One of the benefits of Easter is leftover hard boiled eggs that must be used up quickly. By itself, a plain boiled egg is a bit dry. The solution is to “devil” the dry yoke by mixing it with a wide variety of things.
“Devil” in this case was first used in 1789 to imply the spicy nature of the additions. These additions usually include: a moist sauce, like mayonnaise or mustard, some kind of vegetables or meats, and some spices. What you may add is limited only by your imagination.
I usually use a non-fat mayonnaise as my moistener. With Jan’s diet we keen no other kind in the house. Mayonnaise is also bland enough that it does not mask the flavors of the other additions.
As I was looking in my refrigerator looking for additions to my eggs, I spotted a half used package of Sichuan pickle (榨菜; zhà cài). I have loved Sichuan pickle since we lived in Chengdu in the ‘80s. My Chinese friends were amused by this, because even in China only the Sichuanese are supposed to like it. I like it straight out of the package and I usually keep a package or two on hand to throw into a stir-fry to spice things up.
Sichuan pickle pairs well with fresh green onion. If you are going to go Sichuan, Sichuan pepper is the obvious spice. With my ingredients selected it was time to mix and eat.
Note: Jan’s diet keeps her away from eating more than one egg a day. As a result, I tend to make deviled eggs just for myself. This recipe is for making just two deviled eggs. In the brackets (), I have included the measurements for making a dozen deviled eggs.
Karl’s Deviled Eggs Sichuan
2 boiled eggs (12)
1 Tbs. mayonnaise (½ cup)
½ Tbs. Sichuan pickle, minced (¼ cup)
1 tsp. green onion, green part only, minced (2 Tbs.)
Pinch of Szechuan Salt & Pepper (1 tsp.)
1. Peel the eggs under running water and slice them in half on the long axis.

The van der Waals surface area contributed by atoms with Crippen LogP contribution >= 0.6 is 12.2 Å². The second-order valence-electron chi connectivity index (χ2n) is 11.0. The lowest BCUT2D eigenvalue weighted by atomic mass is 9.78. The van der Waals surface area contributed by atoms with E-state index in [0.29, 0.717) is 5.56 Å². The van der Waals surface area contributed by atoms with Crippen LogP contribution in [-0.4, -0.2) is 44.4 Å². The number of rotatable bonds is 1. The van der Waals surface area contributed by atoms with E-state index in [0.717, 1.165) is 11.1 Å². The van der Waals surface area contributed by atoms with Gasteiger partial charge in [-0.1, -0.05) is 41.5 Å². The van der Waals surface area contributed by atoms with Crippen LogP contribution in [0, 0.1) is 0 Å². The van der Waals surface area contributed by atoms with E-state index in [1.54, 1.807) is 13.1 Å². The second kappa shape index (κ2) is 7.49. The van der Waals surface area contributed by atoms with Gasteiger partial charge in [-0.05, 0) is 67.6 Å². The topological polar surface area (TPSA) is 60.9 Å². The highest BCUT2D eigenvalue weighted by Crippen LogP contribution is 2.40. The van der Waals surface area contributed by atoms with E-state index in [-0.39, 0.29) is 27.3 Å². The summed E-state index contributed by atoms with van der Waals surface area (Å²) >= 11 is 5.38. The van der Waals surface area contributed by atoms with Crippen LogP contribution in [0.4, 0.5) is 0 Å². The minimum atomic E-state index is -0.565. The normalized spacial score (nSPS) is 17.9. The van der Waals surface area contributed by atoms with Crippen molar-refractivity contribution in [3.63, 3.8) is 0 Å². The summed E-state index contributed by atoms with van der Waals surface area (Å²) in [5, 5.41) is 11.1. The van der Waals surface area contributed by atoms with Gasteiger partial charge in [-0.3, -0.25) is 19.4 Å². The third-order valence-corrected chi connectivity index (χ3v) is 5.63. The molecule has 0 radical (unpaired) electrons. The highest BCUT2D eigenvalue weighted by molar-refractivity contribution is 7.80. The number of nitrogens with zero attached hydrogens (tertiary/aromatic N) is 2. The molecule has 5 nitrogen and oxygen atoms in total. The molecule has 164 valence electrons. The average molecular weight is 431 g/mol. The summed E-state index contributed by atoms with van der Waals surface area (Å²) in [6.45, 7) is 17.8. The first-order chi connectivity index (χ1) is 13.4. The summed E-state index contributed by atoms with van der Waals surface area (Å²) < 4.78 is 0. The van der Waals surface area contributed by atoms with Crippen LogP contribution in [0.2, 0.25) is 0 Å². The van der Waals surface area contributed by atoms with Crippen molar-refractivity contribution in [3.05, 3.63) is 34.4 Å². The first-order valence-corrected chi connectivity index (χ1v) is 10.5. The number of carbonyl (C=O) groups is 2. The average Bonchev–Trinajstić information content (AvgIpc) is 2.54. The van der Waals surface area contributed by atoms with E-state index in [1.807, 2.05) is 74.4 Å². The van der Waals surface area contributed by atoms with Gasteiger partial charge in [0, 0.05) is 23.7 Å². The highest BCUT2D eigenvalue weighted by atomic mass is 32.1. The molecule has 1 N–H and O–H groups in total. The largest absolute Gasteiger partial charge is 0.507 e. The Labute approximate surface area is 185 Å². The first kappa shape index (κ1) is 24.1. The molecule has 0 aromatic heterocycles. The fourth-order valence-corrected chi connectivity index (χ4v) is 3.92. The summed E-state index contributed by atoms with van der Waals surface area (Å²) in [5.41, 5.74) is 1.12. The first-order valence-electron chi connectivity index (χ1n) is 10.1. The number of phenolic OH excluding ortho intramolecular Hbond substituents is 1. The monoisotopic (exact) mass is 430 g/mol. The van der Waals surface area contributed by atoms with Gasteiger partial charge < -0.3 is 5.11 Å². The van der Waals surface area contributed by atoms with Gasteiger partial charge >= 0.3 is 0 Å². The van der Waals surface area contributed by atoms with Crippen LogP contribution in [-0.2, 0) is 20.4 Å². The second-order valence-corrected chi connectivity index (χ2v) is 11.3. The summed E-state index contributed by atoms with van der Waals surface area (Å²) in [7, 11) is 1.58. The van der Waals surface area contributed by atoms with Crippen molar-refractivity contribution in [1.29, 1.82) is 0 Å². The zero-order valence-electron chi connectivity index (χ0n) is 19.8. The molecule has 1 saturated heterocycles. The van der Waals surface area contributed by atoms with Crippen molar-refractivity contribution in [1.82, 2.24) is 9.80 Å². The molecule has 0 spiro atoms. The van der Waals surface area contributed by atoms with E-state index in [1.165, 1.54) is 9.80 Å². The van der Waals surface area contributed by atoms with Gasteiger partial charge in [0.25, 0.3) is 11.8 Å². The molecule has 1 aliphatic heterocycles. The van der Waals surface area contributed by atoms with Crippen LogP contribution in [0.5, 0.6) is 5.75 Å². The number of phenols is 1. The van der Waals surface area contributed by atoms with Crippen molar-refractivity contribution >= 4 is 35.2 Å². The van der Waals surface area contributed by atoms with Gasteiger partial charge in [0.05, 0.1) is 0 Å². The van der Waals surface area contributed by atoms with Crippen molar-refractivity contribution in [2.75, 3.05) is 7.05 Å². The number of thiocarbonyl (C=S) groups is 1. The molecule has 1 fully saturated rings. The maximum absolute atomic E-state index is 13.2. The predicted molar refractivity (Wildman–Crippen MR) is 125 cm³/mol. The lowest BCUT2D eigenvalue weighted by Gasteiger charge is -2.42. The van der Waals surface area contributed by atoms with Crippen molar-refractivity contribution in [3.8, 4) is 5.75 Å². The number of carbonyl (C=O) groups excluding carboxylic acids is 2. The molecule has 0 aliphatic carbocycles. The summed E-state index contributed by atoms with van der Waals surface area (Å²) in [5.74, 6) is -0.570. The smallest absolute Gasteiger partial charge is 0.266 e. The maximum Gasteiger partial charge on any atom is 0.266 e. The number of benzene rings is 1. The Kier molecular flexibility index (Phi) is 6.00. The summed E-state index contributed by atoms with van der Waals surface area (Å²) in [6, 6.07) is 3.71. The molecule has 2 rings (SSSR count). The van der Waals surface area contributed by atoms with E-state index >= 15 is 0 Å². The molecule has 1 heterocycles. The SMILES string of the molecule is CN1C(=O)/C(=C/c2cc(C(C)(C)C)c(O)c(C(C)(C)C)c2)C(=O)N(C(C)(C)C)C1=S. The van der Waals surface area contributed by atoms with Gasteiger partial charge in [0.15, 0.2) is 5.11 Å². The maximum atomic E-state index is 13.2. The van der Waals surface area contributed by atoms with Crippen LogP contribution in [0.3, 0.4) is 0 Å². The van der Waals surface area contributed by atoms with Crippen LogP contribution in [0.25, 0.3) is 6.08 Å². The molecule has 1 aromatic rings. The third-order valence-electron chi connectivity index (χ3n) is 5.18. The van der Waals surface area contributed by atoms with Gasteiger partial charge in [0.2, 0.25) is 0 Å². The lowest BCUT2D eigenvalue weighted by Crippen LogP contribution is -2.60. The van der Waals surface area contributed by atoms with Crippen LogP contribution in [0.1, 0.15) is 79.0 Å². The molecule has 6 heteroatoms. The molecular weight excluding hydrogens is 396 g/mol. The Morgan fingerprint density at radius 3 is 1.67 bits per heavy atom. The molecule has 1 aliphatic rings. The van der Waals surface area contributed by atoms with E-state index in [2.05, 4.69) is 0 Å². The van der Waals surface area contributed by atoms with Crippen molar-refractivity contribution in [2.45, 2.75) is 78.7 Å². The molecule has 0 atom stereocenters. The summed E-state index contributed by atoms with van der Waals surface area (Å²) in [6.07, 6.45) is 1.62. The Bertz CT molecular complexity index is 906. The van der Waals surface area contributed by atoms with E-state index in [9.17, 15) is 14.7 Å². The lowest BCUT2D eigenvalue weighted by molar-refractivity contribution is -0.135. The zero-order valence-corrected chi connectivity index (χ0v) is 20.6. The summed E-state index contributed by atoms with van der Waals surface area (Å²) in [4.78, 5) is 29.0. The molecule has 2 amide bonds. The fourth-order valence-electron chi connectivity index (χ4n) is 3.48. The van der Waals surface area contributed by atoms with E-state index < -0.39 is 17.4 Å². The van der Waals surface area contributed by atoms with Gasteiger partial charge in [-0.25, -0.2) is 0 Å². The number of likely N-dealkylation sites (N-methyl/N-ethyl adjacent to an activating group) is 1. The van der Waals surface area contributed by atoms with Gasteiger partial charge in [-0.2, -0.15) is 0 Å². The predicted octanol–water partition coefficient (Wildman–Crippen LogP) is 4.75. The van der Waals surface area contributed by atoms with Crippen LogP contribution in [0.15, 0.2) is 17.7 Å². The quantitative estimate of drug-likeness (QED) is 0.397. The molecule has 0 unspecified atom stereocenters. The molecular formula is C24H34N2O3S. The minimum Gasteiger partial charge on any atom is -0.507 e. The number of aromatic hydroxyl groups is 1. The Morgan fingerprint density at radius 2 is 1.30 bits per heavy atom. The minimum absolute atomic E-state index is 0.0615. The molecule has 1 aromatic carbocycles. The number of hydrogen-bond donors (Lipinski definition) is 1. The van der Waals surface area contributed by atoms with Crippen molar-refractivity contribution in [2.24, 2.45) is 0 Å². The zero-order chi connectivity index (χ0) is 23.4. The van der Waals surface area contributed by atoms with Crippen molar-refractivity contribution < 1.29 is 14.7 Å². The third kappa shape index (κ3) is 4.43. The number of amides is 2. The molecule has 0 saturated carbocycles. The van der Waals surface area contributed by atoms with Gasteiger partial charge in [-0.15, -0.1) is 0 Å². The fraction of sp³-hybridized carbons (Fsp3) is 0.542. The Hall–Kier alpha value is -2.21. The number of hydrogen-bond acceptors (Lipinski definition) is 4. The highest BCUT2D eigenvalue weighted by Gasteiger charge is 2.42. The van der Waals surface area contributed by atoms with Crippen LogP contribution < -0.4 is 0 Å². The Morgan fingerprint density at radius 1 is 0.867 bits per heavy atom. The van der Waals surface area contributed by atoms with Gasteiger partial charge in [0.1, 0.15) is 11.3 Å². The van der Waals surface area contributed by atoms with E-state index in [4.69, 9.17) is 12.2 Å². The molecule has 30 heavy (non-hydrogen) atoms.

Tip: I do not “boil” my eggs any more. A few issues ago, Cook’s Illustrated had an article about how to make the perfect boiled eggs. The author had discovered that there was no way to “boil” an egg with any predictability, it would always come out either over or under cooked. The solution was to take the eggs out of the water. By steaming the eggs for ten minutes the whites are firm and the yoke is perfectly yellow, with no dark discoloration on the outer surface of the yoke.
2. “Pop” the yokes into a bowl and mash them thoroughly with a fork.
Tip: Press the back of the egg with your thumb and the yolk will just fall into the bowl.
Note: You do not want any dry lumps of yoke in your filling. By mashing the yokes dry it is easy to tell when you have broken up all of the lumps.
3. Add the mayonnaise, Sichuan pickle, and green onion to the bowl and mix well.
4. Spoon the filling into the holes left by the yokes.
Tip: Some cooks “pipe” the filling in into the holes (put the filling in a plastic bag and squeeze it through a hole cut in one corner). While this may make for a more decorative egg, it just seems way too fussy for me.
5. Sprinkle a bit of Szechuan salt & pepper on each egg.
Note: I am using a spice mix that Jan bought me. Some fresh ground Sichuan pepper mixed with salt will work as well. For a discussion on the variations in the spelling of Sichuan, see Karl’s Szechuan Shrimp.